Another great resource is H. Arthur Bankoff and Frederick A. Winter’s report on the excavations around the Van Cortlandt House, which focuses on the enslaved people that worked at the house.

      There certainly are many other articles and books that discuss the history of the house in detail.  While I do have questions about the history of the property and the house, I will save those for later and instead report on the house as Katharine Farnham Hay saw it in 1778.  By that time, the house was in the hands of Col. James Van Cortlandt (who retained the title of “colonel” despite not commanding regiments in any army).  James Van Cortlandt lived there with his mother, Frances Jay Van Cortlandt.  Ms. Hay’s writing can best be described as part journal, part letter.  It is addressed to her sister but reads like a personal diary.

      When the British army refused to allow her to proceed to New York City, her escort from the patriot camp, Colonel Henly (or Hendly), was ordered by the British to return to his camp.  She was then forced to spend the night of May 10, 1778 in a shabby “publick house,” (possibly Cock’s Tavern) at today’s 230th Street and Broadway.  Before leaving, however, Colonel Henly penned a letter addressed to James Van Cortlandt, “beging he wou’d take [Ms. Hay] under his protection, untill [she] could get admittance into York.”  The next morning, Col. Emmerick of the British army showed up with permission for her to proceed to “Col. Cortlandts,”–AKA the Van Cortlandt House.  She wrote a letter of her own asking James Van Cortlandt for the “Indulgence of his protection,” noting that she was “left without a Gentleman Servant or Carriage in a [P]ublick house, her Wretched feelings she can’t describe.”

      Frances Jay Van Cortlandt
      Frances Jay Van Cortlandt

      Shortly thereafter, she “was surpris’d with a very pretty Horse, Mounted by a well dress’d Gentleman, rideing up to the Door.  he dismounted came & aske’d for Mrs. Hay.”  She writes “my heart leap’d for joy.  I ran to receive him found him Brother to Col Cortland he receiv’d the Notes read them as his Brother was absent was so very kind as to procure liberty to Carry me to his House.  this Gentleman told me he was unmarried liv’d with his Aged Mother who was very Sick if I cou’d make myself happy their I shou’d be very Welcome.”

      This “well dress’d Gentleman” must have been Frederick Van Cortlandt II, brother of James, who had a home in the neighborhood at “Upper Cortlandts” near 238th Street and Broadway,  I wrote a little bit about Upper Cortlandts here toward the bottom of the post.  Apparently, Frederick was living in the Van Cortlandt House instead of his own home in order to look after his sick mother, who would pass away two years later in 1780.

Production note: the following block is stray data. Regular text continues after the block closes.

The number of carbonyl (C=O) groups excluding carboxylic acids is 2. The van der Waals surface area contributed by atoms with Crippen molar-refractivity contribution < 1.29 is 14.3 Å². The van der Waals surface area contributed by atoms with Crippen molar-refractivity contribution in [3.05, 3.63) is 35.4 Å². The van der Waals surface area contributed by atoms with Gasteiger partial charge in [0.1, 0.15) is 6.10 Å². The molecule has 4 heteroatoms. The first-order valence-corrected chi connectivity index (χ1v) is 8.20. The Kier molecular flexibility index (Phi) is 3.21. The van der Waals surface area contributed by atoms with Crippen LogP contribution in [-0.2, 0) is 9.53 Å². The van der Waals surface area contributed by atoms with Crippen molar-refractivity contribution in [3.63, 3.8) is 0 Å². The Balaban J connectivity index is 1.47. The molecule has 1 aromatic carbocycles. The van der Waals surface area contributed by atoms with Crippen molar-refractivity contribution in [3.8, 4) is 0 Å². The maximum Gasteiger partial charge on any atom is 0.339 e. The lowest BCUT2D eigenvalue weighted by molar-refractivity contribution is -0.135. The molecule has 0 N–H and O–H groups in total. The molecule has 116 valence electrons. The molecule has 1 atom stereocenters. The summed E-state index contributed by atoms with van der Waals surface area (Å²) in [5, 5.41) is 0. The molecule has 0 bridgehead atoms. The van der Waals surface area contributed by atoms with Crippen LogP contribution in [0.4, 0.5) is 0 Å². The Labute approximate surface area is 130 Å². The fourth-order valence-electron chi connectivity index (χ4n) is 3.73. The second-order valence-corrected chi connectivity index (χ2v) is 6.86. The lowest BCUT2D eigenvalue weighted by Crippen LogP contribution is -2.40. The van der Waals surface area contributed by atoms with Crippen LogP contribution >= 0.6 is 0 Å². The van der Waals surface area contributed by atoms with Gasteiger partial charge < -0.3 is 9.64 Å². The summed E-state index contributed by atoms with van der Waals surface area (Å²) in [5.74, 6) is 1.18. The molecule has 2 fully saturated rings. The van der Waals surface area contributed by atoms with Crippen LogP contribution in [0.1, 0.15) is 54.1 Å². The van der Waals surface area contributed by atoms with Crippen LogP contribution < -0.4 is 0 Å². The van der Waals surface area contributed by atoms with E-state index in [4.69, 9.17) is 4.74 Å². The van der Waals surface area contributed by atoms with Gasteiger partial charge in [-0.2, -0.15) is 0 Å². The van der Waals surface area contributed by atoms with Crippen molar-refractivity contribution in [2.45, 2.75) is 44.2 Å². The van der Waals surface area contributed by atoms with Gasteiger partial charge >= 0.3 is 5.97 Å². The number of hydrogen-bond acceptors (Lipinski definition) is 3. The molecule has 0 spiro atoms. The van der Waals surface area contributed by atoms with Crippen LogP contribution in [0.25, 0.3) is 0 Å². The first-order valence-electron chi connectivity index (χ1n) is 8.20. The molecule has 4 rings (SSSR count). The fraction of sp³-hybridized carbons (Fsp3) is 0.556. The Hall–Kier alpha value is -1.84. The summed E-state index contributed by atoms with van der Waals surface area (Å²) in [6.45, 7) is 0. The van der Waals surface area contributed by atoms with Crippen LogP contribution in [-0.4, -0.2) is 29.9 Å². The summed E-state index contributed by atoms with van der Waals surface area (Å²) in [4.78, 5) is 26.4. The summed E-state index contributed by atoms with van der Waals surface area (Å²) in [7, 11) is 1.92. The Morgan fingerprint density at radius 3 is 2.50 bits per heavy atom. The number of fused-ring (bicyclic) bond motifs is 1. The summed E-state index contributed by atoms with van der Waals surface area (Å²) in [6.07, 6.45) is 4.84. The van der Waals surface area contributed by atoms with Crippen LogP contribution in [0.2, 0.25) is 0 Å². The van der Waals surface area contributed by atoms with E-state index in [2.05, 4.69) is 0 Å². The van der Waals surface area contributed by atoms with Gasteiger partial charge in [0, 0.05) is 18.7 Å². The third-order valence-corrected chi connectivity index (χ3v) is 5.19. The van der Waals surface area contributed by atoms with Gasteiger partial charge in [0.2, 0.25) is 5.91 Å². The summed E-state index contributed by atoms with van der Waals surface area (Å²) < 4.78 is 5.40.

She wrote that Frederick “made some excuse his not bringing a carriage with him, they were all in New York.  I thought it an Idle Apology a Mile appear’d no more than a [Road].”  After paying her bill, she “troted along at his side as Spry as a Sparrow as full of Chat as Magpie.”  She continues “had you been by, you wou’d have suppos’d I had some design to have recommended myself (had not I have been married).  after Walking a Mile we came to a most Elegant house…”  She continues to describe the property in the words quoted in the previous post.  She described Frederick Van Cortlandt’s home, “Upper Cortlandts,” as being “another Elegant Building belonging to the family.”

      She writes on, “to this Hospitable Mansion I was Introduc’d.  here the good Old Bachelor resided to take care of his Aged Mother & alleviate the insupportable weight of Old Age & disease.  he led me into her bed Chamber there Sat the good old Lady [Frances Van Cortlandt] in her easy Chair, was very glad to See me but had got too far in her Dotage to be much of a companion. their was a very good kind of a Housekeeper & this Batchelor Mr Cortland is what you call a plain Man, a very tolerable figure, great Benevolence & Hospitality. from him I receiv’d great Civility & kindness in a very plain way (for he is no Courtier).  I was quite happy spent a most agreeable Day.”

      In the morning “in Come two Soldiers with written Orders for me to remove to Mount Morris at the Generals [John Vaughan] Quarters for further Orders.” This made Ms. Hay most uneasy until  “Mr Cortland beg’d I woul’d not be uneasy he wou’d go with me.  I thought him almost too good.  just upon that in comes Col [Andreas] Emmerick. . . he gave leave that Mr. Cortland shou’d go with me.  it was 6 Miles how shou’d we get a conveyance.  they concluded to send for a Chair [or two wheeled carriage], as that is the common conveyance in this part of the Country. . . when the Chair came to the Door I confess I was mortified.  I found some remains of pride, in short I can’t describe their kind of conveyance, if you recollect an Old Chair at Doctor Russells its more like that than anything I can think of.”  Remember Frederick Van Cortlandt earlier said that his carriage was in New York, possibly with his brother James.

      She met with General Vaughan in the Morris House at today’s Washington Heights.  He told her that she would not have permission to proceed to New York City until her contacts there could verify her identity.  He said “he wou’d have no Damn’d Smuggling work if the Damn’d Rebels wanted to get Intelligence it shou’d not be by Ladies.”  She was ordered to return to the Van Cortlandt House with Frederick Van Cortlandt.  She began to sink into despair but then James Van Cortlandt arrived: